Some people think and have openly told 15-year-old John Turatsinze that his passion of making mini houses from boxes that he has meticulously measured and put together is childish.
Others have cheered him on, because behind those ‘houses’, they have seen potential.
At only nine, a much younger Turatsinze was already feeling like he could build a house. Since then, making mini houses became his hobby and a passion he was sharing with other children in Karembure, a neighborhood located in Gahanga Sector, Kicukiro District.
“I started building small mud houses. Children in my neighborhood would join me just to have fun, but now, it is different because my passion for this keeps growing day after day,” he says.
Turatsinze says that what started as a hobby and later a passion is already pushing him to become an engineer.
“I now have a dream to realize. I want to be an engineer,” says the Primary Five student at Gahanga Primary School whose favorite subject is Science and Elementary Technology (SET).
His performance in school has recently dropped to average, something that has been brought on by the sudden separation of his parents.
One of the many miniature houses made by Turatsinze by using boxes.
Turatsinze is the second child in a family of four, all who live with their mother after her husband abandoned her for another woman.
Turatsinze’s creativity in making numerous building designs out of the boxes shows no signs of going a step back.
When Sunday Times paid him a visit, he was busy putting final touches on his ‘house’ samples (pictured).
The house has six bedrooms, family room, a dining room, a bathroom and a kitchen.
“I started with a traditional hut but now I only make modern houses into boxes. I made this (pictured) as a sample to show you how I do it,” he said.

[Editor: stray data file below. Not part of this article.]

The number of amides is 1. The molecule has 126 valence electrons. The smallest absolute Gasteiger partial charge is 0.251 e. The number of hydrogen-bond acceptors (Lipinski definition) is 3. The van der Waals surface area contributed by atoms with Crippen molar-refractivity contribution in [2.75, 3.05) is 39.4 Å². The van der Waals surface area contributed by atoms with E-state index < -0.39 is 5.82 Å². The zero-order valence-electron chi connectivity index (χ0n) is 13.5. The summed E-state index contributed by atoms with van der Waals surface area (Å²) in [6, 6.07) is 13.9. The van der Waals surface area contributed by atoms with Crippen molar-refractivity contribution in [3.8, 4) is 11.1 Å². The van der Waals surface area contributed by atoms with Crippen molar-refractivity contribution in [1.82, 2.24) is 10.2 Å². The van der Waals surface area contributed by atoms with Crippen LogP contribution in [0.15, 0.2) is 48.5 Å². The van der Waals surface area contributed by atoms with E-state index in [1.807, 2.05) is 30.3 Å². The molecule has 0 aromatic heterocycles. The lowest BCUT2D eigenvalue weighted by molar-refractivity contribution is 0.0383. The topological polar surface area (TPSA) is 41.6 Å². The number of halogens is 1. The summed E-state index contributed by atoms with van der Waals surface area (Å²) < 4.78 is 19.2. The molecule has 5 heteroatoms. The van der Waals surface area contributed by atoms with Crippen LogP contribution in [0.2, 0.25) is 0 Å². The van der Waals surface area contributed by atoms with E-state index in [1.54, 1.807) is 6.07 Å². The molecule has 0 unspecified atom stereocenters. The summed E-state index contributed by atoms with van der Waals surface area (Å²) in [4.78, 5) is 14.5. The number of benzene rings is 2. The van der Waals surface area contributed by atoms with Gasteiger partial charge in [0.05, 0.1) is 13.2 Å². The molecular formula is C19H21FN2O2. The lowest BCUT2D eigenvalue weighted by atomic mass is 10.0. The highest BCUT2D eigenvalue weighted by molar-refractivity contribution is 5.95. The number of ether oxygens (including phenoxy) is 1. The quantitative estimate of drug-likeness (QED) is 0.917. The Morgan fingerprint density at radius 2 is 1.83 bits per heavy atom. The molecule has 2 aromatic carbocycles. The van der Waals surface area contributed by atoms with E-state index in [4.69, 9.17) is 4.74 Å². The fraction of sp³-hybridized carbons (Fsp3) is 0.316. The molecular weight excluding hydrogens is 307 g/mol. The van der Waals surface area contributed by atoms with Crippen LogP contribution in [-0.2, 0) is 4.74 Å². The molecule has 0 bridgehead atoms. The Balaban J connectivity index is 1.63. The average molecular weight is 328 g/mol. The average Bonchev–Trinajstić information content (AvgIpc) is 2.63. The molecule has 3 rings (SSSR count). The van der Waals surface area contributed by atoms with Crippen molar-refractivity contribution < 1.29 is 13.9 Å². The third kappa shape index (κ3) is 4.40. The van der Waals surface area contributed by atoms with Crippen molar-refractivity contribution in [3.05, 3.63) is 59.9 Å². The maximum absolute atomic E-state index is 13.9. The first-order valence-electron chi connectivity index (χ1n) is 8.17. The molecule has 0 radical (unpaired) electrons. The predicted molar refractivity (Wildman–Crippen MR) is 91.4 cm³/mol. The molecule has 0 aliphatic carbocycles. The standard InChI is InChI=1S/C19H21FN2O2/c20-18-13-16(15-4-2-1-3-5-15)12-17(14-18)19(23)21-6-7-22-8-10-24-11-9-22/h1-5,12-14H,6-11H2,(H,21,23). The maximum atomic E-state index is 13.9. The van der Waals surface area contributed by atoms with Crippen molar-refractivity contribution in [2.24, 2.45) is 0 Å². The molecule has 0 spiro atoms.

Turatsinze spends his free time and weekends looking for new innovations to produce nice house products using the boxes he collects in the neighborhood.
He then uses glue, razors, scissors, a pen, a ruler and a painting kit to design and finish the house.
He can make at least three houses in a week and he already has clients on the streets who buy them for decoration purposes.
The prices for his works vary between Rwf2,000 and Rwf 5000.
“Some people used to discourage me that no one can buy a house made out of boxes but they were wrong. In fact, people like my work and I have never taken any of my designs back home at the end of the day just because I failed to get a client,” he says.
Turatsinze uses the money he collects from his work to pay some of his tuition and also buy school materials and he also helps his mother feed the family and sometimes pays the house rent.
He says he can make whatever building regardless of its design and is motivated by the fact that people are increasingly getting interested in his work and he aims to dig deeper and do all he can to achieve his dream to become a world-class architect.
Turatsinze’s main inspiration is his father who fixes faulty fridges, motorcycles and bikes though he did not study all that in school.
“My father fixes fridges though he does not do it professionally. For me, I want to study and do it professionally, that is my ambition,” he said.
His main objective is to turn his passion into a professional career in the future despite being born in a poor family.
“My dream is to study architecture or engineering but I doubt if I will achieve it because it is already difficult for my parents to afford primary school education. If I am assured of support, I can realize my dream,” he says.
What people say about him
Dada Uwimana, Turatsinze’s childhood friend says that he has the potential to become a great architect but stresses that his talent is nothing without mentorship and support to develop it.
“If he is placed into good hands, there is no doubt his talent can turn into something great. This cannot only change his life and his family’s but he can also become an asset in the construction sector. That is why he needs support,” he said.
Henriette Mukangango, Turatsinze’s mother, has confidence that her son has a bright future ahead but is quick to add that he needs financial backing to support his dream.
“My son only dreams to become an engineer. However, financial capacity remains a threat because it is even difficult for me to afford his schools fees when he is still merely at the primary level. That said, I can’t stop encouraging him to keep pushing and to perform well at school. The only hope I have is that he will get the support someday to achieve his dream,” she said.